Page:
A timeline from Ukraine’s 2014 revolution to President Donald Trump’s push for a Ukrainian probe of former Vice President Joe Biden.
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Ukraine is thrust into violent revolution, with thousands of anti-government protesters marching on the capital, Kiev. As a result, the country’s government is overthrown and its pro-Russian president, Viktor Yanukovych, is removed from office. He remains exiled in Moscow.
Vice President Joe Biden leads a U.S. delegation to Kiev tasked with rooting out corruption and advocating for Ukraine to diminish its reliance on Russian oil. The Obama administration had pledged aid money to support a fledgling Ukrainian administration recovering from a revolution that ousted the country’s previous leader.
“You have to fight the cancer of corruption that is endemic in your system right now,” Biden told the Ukrainian parliament during the first of several post-revolution visits to the country. “And with the right investments and the right choices, Ukraine can reduce its energy dependence and increase its energy security.”
(MORE: Biden sidesteps questions about his son’s foreign business dealings but promises ethics pledge)
Roy Rochlin/Getty Images
Former New York City Mayor and attorney to President Donald Trump, Rudy Giuliani, visits Fox Business Network Studios on Sept. 23, 2019, in New York.
Within months of his dismissal from the Navy Reserves after testing positive for cocaine, the vice president’s son, Hunter Biden, joins the board of Burisma, Ukraine’s premier oil and gas company.
Hunter Biden and his associate at a business entity called Rosemont Seneca Partners — where Hunter Biden was a managing partner — both obtained board seats around the same time. According to banking records reviewed by ABC News, Seneca Partners began collecting $166,666 payments each month.
The Obama White House deflects questions from ABC News Chief White House Correspondent Jonathan Karl about potential conflicts of interest in light of Hunter Biden’s new role at Burisma and the vice president’s diplomatic role with Kiev.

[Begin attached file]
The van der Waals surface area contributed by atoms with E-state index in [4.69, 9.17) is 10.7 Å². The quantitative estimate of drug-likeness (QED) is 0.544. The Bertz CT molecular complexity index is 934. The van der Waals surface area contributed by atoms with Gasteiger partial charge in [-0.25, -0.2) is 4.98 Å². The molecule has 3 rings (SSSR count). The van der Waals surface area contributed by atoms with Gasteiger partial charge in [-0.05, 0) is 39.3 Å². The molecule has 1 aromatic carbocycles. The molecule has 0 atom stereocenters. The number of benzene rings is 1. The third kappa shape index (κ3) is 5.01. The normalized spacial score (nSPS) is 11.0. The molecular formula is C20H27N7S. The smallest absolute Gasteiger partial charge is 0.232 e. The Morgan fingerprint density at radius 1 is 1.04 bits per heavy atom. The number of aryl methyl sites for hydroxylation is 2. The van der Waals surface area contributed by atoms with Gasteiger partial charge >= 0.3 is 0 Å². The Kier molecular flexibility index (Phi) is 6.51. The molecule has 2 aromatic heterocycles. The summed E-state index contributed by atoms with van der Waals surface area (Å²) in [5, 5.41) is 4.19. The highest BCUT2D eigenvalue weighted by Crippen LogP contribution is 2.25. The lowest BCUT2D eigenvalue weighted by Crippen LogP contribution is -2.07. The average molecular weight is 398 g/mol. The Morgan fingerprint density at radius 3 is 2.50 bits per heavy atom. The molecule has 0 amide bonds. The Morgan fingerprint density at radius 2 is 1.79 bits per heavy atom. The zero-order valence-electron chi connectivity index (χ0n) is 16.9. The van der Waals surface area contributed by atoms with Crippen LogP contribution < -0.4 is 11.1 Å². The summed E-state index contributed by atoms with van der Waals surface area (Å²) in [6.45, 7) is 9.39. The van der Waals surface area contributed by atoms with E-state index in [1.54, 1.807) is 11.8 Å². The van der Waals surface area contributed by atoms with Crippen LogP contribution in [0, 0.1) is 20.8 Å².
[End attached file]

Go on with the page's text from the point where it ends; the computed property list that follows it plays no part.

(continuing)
During a daily press briefing, press secretary Jay Carney said, “Hunter Biden and other members of the Biden family are obviously private citizens, and where they work does not reflect an endorsement by the administration or by the vice president or president.”
(MORE: Inside President Donald Trump’s push for Ukraine probe of Democratic rival)
Viktor Shokin is fired as prosecutor general, Ukraine’s most senior law enforcement position.
The circumstances surrounding Shokin’s 2016 dismissal have become central to the debate in 2019 over whether the vice president inappropriately called for Shokin to be fired.
In an interview with ABC News in April 2019, Shokin said he believed Biden pressured the government to fire him because he was leading an investigation into Burisma. But the assertion that Biden acted to help his son has been undercut by widespread criticism of Shokin from several high-profile international leaders, including members of the European Union and International Monetary Fund, who said Biden’s recommendation was well justified. Once Shokin was removed, the European Union’s envoy to Ukraine, Jan Tombinski, lauded the decision as “an opportunity to make a fresh start.”
Visar Kryeziu/AP, FILE
Hunter Biden and Joe Biden attend a ceremony to name a national road after Joseph R. "Beau" Biden III, in the village of Sojevo, Kosovo, on Aug. 17, 2016.
Dec. 1, 2017
In a press release, Burisma announces that all charges against the company and its president, Mykola Zlochevsky, were dropped by the Ukrainian prosecutor general’s office.
Jan. 23, 2018
During an appearance at the Council on Foreign Relations, the former vice president touted his record of fighting corruption by boasting about his threat to withhold a billion dollar U.S. loan guarantee to Kiev if Ukraine’s President Petro Poroshenko failed to “take action against the state prosecutor” — referring to Shokin.